Testing Validity of Evaluating Skin Blood Perfusion by Our Developed Device in the Elderly

Friday, 28 July 2017

Aki Ibe, PhD1
Yoko Aso, PhD2
Tomoyuki Haga, BE3
Masako Miyajima, PhD2
Aino Hayashi, MSN1
Megumi Katayama, PhD2
Kaori Fujimoto, MS4
Mihoko Ishizawa, PhD5
Kazuhiro Takeda, LLB6
(1)Faculty of Nursing Science, Tsuruga Nursing University, Tsuruga, Japan
(2)Graduate School of Nursing/School of Nursing, Mukogawa Women's University, Nishinomiya, Japan
(3)Emertech Co., Ltd., Kobe, Japan
(4)School of Nursing, Mukogawa Women's University, Nishinomiya, Japan
(5)Faculty of Nursing/ Graduate School of Nursing, Nara Medical University, Kashihara, Japan
(6)Rainbow & i Co.Ltd., Yokosuka, Japan


Nurses play an important role in the prevention of pressure ulcers. However, because the determination of stage 1 (the early status of pressure ulcers) is based on the appearances of such ulcers, nurses have difficulty determining their presence. In our previous study, one out of three Japanese nurses admitted having difficulty judging stage 1 by themselves. In addition, no simple device exists with which nurses can directly evaluate the status of skin blood perfusion. Given the leading role that blood flow plays in the transfer of body heat, we focused on the heat transfer efficiency of skin tissue, and developed a device for evaluating the blood perfusion. Heating in the local area of the skin surface, the skin-surface temperature response depends on the amount of blood perfusion. We estimated the skin blood perfusion by solving the bio-heat transfer equation with skin-surface temperature responses.

In this study, we experimentally tested the validity of evaluations made with our new device and compared its estimated skin blood perfusion with the measured values of the Laser Tissue Blood Flowmeter (OMEGAFLO, OMEGAWAVE, INC.) of the feet of participants covered by a blanket, which was a Japanese futon.


 Twenty healthy elderly people participated (10 men and 10 women) wore 100% cotton pajamas and lay in bed in a climate chamber. The ambient temperature and relative humidity were controlled at 25°C and 55% RH. The subjects lay in bed for 30 minutes with their body and extremities covered by a blanket and for another 15 minutes without a blanket covering from their knees down. We measured the skin-surface temperature and the superficial blood flow by the flowmeter on the sole of feet at the following three times: just before the body and extremities were covered with a blanket (before), 30 minutes after being covered with a blanket (after being covered), and 15 minutes after it was removed from below the knee (without blanket). We estimated the blood perfusion with skin-surface temperature responses and compared it with the flowmeter value.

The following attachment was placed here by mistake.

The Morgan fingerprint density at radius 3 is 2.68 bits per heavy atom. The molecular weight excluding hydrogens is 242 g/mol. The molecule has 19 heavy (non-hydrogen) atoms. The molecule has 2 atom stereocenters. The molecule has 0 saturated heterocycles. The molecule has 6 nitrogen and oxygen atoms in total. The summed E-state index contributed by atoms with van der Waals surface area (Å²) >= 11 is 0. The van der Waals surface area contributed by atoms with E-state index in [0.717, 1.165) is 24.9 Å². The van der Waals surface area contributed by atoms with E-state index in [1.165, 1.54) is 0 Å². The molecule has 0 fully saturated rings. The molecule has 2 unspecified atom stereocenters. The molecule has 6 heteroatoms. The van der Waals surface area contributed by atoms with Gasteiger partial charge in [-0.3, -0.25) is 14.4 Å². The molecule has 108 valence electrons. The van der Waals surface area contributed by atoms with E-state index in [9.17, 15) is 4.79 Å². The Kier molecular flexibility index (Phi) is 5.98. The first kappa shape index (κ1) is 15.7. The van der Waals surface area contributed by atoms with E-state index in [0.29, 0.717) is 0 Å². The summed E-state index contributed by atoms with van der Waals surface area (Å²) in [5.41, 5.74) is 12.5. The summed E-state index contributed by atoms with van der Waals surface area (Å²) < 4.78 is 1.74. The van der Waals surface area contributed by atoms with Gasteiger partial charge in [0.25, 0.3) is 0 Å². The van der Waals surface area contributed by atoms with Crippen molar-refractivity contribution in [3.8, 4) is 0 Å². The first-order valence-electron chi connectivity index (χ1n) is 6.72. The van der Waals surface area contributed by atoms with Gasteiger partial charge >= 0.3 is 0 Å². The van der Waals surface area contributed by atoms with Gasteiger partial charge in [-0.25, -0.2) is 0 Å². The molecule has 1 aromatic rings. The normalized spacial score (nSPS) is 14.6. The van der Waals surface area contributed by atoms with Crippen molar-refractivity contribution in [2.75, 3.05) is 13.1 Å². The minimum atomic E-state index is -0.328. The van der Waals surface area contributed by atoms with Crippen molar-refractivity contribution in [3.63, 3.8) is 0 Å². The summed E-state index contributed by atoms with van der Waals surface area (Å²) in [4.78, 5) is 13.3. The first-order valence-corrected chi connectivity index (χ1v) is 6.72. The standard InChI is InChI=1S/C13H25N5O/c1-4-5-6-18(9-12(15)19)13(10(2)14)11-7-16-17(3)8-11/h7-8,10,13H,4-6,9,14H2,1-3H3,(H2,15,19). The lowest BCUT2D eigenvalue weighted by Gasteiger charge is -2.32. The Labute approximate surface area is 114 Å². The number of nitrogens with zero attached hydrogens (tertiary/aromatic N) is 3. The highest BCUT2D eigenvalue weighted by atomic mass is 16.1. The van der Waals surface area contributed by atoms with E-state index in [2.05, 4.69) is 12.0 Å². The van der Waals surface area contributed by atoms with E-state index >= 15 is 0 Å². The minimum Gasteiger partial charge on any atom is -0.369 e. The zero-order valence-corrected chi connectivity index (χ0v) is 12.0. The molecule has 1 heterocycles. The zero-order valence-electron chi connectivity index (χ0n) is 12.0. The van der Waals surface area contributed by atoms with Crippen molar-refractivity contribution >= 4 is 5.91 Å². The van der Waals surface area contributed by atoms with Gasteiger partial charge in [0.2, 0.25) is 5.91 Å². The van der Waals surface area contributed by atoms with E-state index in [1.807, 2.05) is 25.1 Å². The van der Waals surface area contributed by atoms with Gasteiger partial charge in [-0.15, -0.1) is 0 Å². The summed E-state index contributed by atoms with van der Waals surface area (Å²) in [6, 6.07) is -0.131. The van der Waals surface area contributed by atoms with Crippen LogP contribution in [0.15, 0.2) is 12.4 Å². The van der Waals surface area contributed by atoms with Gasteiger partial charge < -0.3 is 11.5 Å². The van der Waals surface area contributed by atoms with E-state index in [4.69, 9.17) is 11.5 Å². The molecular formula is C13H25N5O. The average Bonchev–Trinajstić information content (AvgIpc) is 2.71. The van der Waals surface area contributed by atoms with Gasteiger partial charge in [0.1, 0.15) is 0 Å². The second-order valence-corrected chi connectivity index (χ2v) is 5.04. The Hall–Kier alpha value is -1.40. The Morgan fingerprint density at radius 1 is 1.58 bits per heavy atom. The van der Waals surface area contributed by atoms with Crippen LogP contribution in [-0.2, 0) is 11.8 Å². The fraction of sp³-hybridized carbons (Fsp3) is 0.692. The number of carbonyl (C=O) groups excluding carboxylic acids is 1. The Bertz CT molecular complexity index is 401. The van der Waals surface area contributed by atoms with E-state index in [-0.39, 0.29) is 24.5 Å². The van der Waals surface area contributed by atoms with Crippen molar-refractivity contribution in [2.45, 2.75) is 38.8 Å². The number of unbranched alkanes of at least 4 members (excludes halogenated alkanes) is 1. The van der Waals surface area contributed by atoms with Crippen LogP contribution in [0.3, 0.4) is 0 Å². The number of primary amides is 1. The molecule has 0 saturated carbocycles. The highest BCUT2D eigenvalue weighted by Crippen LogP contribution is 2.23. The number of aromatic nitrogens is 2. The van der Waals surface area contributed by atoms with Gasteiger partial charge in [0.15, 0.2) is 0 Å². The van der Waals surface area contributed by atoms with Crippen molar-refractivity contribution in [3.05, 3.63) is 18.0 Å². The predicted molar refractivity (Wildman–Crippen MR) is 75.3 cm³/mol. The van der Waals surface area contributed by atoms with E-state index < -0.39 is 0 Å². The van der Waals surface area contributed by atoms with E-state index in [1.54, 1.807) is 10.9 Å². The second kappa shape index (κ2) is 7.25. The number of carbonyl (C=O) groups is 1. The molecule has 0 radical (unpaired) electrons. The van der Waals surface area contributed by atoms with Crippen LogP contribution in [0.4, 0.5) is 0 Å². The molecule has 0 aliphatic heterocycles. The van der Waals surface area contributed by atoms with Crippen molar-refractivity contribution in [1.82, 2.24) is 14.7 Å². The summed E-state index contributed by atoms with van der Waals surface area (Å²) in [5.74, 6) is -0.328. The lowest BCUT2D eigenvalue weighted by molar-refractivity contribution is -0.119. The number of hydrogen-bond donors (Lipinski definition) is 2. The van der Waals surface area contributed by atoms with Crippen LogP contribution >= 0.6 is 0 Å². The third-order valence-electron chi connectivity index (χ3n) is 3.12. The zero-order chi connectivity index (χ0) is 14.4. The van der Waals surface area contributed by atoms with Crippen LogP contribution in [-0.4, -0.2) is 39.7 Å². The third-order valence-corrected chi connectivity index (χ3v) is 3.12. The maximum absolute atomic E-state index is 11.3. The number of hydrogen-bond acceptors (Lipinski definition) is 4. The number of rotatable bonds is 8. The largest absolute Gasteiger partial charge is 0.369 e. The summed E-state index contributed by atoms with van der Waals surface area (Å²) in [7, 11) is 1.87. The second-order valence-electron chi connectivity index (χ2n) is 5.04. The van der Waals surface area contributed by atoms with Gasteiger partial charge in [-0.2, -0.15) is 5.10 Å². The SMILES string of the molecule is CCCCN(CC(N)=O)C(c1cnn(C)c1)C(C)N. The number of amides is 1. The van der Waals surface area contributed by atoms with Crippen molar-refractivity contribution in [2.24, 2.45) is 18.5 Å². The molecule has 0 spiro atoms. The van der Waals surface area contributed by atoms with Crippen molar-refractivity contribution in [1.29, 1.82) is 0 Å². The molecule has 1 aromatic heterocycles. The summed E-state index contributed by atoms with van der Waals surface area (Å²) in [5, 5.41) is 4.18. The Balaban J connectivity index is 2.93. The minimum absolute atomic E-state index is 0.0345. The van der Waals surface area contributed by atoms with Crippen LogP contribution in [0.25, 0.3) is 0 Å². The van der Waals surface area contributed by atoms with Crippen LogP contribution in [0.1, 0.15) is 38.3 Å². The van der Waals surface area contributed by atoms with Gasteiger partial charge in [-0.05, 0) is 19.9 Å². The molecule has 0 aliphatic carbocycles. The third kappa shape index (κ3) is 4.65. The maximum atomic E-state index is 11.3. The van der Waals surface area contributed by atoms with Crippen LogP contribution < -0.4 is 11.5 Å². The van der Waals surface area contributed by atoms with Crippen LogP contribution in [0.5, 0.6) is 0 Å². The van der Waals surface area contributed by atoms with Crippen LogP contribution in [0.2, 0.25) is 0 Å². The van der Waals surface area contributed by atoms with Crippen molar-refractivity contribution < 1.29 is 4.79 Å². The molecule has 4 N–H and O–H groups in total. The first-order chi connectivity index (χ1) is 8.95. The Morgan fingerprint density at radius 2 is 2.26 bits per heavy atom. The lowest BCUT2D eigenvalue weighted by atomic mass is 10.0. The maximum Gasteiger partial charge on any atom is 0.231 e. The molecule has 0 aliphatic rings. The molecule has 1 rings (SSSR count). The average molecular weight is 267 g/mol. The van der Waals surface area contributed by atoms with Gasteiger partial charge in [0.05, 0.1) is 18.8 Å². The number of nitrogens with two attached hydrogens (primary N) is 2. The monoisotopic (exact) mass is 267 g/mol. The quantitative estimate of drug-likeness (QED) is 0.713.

The mean (S.D.) age of the subjects was 71.5 (3.6) years. The mean (S.D.) skin-surface temperature was 31.8 (1.8) °C before being covered, 33.7 (2.0) °C after being covered, and 31.7 (1.7) °C without a blanket. The mean (S.D.) estimated blood perfusion by the proposed device was 0.8 (0.3) before, 1.6 (1.6) after being covered, and 0.8 (0.2) without a blanket. The mean (S.D.) flowmeter value was 8.4 (4.4) before, 10.4 (5.3) after being covered, and 7.7 (4.6) without a blanket. Like the skin-surface temperature and the flowmeter value, the estimated blood perfusion significantly increased after being covered with a blanket and significantly decreased after it was removed. Positive correlations were observed between the estimated blood perfusion with the flowmeter value (r=0.49, p<0.05). But no relationship was observed between the ratios of the change (before and after being covered with a blanket) of the estimated blood perfusion and the flowmeter.


We confirmed the ability of our new device to evaluate skin blood perfusion. With it, we will be able to objectively and easily predict pressure ulcer developments. However, we found no relationship between the ratio of the change of the estimated blood perfusion and the flowmeter value. The validity of evaluating skin blood perfusion must also be investigated in further study.